Prescription costs are set to rise on the island soon, but since only 10% of prescriptions are paid for, could more be done to help the Manx health system?

A reader, who asked to remain anonymous, contacted the Manx Independent because of his concern that little seemed to be done to try to recoup more of the costs from patients who should be paying but aren’t.

He said: ’We need a new structure to collect prescription charges for the age group 16 to 65, persons who claim to be exempted should have to produce evidence of same.

’Even producing prescription exempt cards or computer generated systems would be cost effective.’

He added that while waiting in a unspecified chemist for a prescription, he saw several people just say they didn’t pay for prescriptions without being challenged and this could lead to people acting fraudulently.

Onchan MHK Rob Callister, who was contacted by our reader, said: ’I believe that government has an overriding duty to ensure that the DHSC collects the maximum amount available through prescription charges on the Isle of Man.

’This could be achieved by ensuring that those who should pay for prescriptions, pay at the counter and do not simply tick the exempt box on the back.’

In January, Health Minister David Ashford MHK, said that about £800,000 was currently recovered from prescriptions costs to the DHSC.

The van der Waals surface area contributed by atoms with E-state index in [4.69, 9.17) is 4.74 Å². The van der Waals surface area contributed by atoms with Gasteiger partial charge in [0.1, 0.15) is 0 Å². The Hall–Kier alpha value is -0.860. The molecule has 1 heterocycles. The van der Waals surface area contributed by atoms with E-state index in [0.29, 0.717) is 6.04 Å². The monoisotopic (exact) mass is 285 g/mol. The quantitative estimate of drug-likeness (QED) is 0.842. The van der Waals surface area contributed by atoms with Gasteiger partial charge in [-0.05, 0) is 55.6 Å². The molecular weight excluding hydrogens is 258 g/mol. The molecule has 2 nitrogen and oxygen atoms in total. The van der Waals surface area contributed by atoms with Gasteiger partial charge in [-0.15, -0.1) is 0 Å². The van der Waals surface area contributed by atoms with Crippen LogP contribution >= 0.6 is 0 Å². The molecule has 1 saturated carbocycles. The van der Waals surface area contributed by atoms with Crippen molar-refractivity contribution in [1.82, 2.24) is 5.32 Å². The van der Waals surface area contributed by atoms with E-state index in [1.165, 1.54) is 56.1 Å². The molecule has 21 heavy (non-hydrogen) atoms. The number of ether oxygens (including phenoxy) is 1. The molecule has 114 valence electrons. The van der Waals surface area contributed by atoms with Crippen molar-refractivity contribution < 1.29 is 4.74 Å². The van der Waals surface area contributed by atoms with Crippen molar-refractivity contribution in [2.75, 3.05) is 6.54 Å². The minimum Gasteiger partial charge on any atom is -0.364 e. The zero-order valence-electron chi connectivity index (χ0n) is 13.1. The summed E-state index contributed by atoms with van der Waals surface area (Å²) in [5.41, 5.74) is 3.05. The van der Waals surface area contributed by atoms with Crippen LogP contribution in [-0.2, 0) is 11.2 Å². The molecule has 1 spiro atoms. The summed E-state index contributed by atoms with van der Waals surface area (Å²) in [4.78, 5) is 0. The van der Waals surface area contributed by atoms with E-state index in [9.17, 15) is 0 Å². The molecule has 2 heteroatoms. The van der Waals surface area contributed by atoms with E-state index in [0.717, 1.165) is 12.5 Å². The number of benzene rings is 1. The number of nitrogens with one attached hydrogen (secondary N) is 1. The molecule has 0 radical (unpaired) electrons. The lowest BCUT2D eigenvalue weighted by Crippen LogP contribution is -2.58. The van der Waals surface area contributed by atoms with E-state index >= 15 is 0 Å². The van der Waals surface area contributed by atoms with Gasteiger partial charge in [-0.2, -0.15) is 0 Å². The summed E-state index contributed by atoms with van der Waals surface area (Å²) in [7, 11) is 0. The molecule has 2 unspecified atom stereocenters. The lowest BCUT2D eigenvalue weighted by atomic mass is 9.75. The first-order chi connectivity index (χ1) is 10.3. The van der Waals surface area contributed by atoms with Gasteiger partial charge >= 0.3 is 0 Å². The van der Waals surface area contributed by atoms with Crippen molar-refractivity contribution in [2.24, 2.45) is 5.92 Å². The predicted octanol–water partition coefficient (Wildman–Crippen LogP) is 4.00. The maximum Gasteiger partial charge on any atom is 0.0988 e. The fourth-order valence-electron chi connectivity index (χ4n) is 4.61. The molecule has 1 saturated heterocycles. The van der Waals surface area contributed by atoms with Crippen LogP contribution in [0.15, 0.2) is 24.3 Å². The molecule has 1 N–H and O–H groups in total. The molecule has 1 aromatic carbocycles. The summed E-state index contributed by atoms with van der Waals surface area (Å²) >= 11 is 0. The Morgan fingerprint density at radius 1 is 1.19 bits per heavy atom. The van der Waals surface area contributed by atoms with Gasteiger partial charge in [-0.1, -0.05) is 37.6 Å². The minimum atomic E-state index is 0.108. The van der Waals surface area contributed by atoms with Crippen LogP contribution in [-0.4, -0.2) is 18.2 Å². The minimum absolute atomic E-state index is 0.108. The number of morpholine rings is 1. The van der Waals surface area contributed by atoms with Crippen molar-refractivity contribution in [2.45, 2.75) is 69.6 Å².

This included about £680,000 for prescription receipts and £120,000 from pre-paid certificates.

Mr Ashford told the Manx Independent: ’The DHSC will be strengthening its procedures in this area. It is currently in legislation that pharmacy contractors must request proof of exemption.

’In addition DHSC will be introducing a new contract for community pharmacies over the next 12 months and will be looking to encourage exemption checking in community pharmacies and will discuss with them how they can record information more systematically about the evidence provided by patients in support of their claim that they are exempt.’

President of Tynwald Steve Rodan, speaking as a pharmacist, explained there had previously been issues with exemption claiming.

However, Mr Rodan, who owns Rodan’s Pharmacy in Laxey, explained that since last year, the DHSC had, through its pharmaceutical advisor, issued guidance stating chemists should ask for evidence of exemption or pre-paid certificates.

Mr Ashford however didn’t agree with the suggestion that doctors could include on a prescription a note stating whether or not patients should receive free medications. He said this would only place the island’s GPs under more pressure.

He added that while the DHSC was seeking to improve the situation, the island had a slightly lower percentage of prescriptions that did not collect a fee than England.

’In 2016/17, 88.93% of the 1,625,330 individual prescription items dispensed by pharmacies on the Isle of Man were not subject to any prescription fee and were dispensed free of charge to the patient,’ he said.

’In England the percentage of free prescription items dispensed for the same period was slightly higher at 89.4%.’

Source: IoMToday